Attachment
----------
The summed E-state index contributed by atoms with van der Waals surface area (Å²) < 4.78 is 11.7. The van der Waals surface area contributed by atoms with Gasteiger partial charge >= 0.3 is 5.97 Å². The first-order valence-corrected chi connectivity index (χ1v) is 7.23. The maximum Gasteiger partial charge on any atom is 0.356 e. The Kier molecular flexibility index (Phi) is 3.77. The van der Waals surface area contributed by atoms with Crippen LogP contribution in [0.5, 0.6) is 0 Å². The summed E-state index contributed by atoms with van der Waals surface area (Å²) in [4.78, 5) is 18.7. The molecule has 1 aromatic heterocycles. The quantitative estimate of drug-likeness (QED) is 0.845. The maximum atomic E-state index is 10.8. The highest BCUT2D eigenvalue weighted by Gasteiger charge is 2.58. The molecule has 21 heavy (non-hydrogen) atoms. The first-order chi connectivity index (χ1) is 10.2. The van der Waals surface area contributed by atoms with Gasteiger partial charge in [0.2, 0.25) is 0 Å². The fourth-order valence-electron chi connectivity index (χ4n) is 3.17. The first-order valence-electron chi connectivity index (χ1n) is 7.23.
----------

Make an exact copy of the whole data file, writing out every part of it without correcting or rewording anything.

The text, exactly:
The summed E-state index contributed by atoms with van der Waals surface area (Å²) < 4.78 is 11.7. The van der Waals surface area contributed by atoms with Gasteiger partial charge >= 0.3 is 5.97 Å². The first-order valence-corrected chi connectivity index (χ1v) is 7.23. The maximum Gasteiger partial charge on any atom is 0.356 e. The Kier molecular flexibility index (Phi) is 3.77. The van der Waals surface area contributed by atoms with Crippen LogP contribution in [0.5, 0.6) is 0 Å². The summed E-state index contributed by atoms with van der Waals surface area (Å²) in [4.78, 5) is 18.7. The molecule has 1 aromatic heterocycles. The quantitative estimate of drug-likeness (QED) is 0.845. The maximum atomic E-state index is 10.8. The highest BCUT2D eigenvalue weighted by Gasteiger charge is 2.58. The molecule has 21 heavy (non-hydrogen) atoms. The first-order chi connectivity index (χ1) is 10.2. The van der Waals surface area contributed by atoms with Gasteiger partial charge in [0.2, 0.25) is 0 Å². The fourth-order valence-electron chi connectivity index (χ4n) is 3.17. The first-order valence-electron chi connectivity index (χ1n) is 7.23.